I’m often asked, as the person who was running FEMA when Hurricane Katrina hit, why I didn’t evacuate New Orleans. My response is simple—FEMA had no authority to do that under the Constitution, which clearly establishes a system of federalism in which state and local governments are autonomous governmental entities. We call first responders “first” for a reason. When you dial 9-1-1 your call isn’t answered by an operator at 500 C Street SW, Washington, D.C., 20472. Your call is answered by a local government entity that has first and primary responsibility for a disaster.
Could FEMA have ordered the evacuation of New Orleans? Yes, had it waived posse comitatus and invoked the Insurrection Act, which Congress ultimately amended in 2006 to permit deployment of troops in response to natural disasters. That unprecedented action was actually contemplated days after landfall aboard Air Force One—and I advocated for it. After I advised the president to federalize the response, he sat with Louisiana Governor Kathleen Blanco and New Orleans Mayor Ray Nagin on Air Force One and outlined his plan. We immediately started drafting the federalization documents for the president’s signature, but Governor Blanco requested time to think it over and the president acquiesced. While the governor considered her options, the city became more and more dysfunctional. Blanco ultimately rejected the president’s plan, and political considerations eventually pushed the idea aside.
So again, FEMA could have evacuated the Ninth Ward but didn't because The Decider passed the buck. So it's really Bush's fault. Or Kathleen Blanco's fault. But there's more!
Prior to Katrina making landfall, I asked then-National Hurricane Center Director Max Mayfield to forcefully explain on a secure video conference call with Blanco and Nagin the catastrophe they were potentially facing if they failed to evacuate at least two or three days prior to landfall. When that didn’t work, I called President Bush at the ranch and implored him to call Mayor Nagin and encourage him to evacuate his city. The president called; the mayor dallied.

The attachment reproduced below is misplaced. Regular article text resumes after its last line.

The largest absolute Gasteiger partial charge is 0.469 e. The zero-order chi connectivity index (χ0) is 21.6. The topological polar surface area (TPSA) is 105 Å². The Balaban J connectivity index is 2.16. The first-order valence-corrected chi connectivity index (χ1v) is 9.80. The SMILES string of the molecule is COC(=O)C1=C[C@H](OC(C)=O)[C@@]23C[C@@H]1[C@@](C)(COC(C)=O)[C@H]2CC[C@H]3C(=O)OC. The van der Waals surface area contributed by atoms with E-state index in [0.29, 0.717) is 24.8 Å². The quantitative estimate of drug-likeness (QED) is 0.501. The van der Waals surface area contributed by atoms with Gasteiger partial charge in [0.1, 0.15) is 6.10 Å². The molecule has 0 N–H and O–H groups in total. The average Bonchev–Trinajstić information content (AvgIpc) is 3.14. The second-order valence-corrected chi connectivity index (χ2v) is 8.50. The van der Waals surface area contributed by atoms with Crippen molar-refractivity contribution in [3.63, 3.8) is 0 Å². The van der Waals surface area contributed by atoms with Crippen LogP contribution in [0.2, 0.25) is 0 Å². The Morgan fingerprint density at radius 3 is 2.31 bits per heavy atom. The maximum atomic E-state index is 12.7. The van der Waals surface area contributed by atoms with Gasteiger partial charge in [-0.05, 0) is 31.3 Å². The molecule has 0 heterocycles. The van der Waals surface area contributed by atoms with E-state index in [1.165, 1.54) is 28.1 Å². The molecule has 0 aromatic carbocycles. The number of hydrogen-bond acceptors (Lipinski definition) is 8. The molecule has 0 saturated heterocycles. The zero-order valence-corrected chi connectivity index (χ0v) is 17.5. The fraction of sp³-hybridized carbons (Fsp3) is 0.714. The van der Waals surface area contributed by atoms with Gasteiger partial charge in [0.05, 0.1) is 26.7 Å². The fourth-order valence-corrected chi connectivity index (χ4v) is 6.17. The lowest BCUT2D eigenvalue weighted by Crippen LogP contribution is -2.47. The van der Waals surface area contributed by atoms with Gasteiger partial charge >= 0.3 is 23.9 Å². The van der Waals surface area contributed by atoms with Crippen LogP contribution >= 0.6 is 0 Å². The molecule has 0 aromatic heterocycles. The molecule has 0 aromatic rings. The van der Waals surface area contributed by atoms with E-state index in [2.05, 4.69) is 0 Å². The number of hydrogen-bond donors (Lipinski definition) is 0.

Nagin finally asked people to evacuate on Sunday morning for a storm that hit his city sometime after midnight that night. By that point, Amtrak had left the city with rail cars sans passengers. Airlines had evacuated Louis Armstrong International Airport with planes sans travelers. And school buses sat in their lots, soon to be flooded and ruined. The mayor’s incompetence cost lives.
So now it's Max Mayfield's fault for not convincing Ray Nagin to evacuate when FEMA could have done it but chose not to. Two more people to add to the blameless Brownie's list.
The press was now on the hunt. Who is Michael Brown? Why does he have a nickname? Why is the president so uninformed about what’s really going on in Louisiana?
As the media scrutiny increased, I faced another problem—chain of command. FEMA was part of the alphabet soup of agencies folded into the new Department of Homeland Security under Secretary Tom Ridge. But under the Stafford Act, which created FEMA and governed federal responses to disasters, FEMA’s director is to act “on behalf of the President of the United States.”
So now it's the press's fault. Or Homeland Security Director Tom Ridge's fault. Brownie goes on and on for thousands of words in his screed, not taking a single ounce of responsibility for his massive screwup. Of course, the real secret is everyone Brownie names is partially responsible for the deaths in New Orleans too: Bush, Nagin, Blanco, Mayfield, and more.
But Brown's attempt to absolve himself is comical to the point of being vulgar and repulsive. He's just the man who was so utterly incompetent, he actually ended up being the one to take the blame.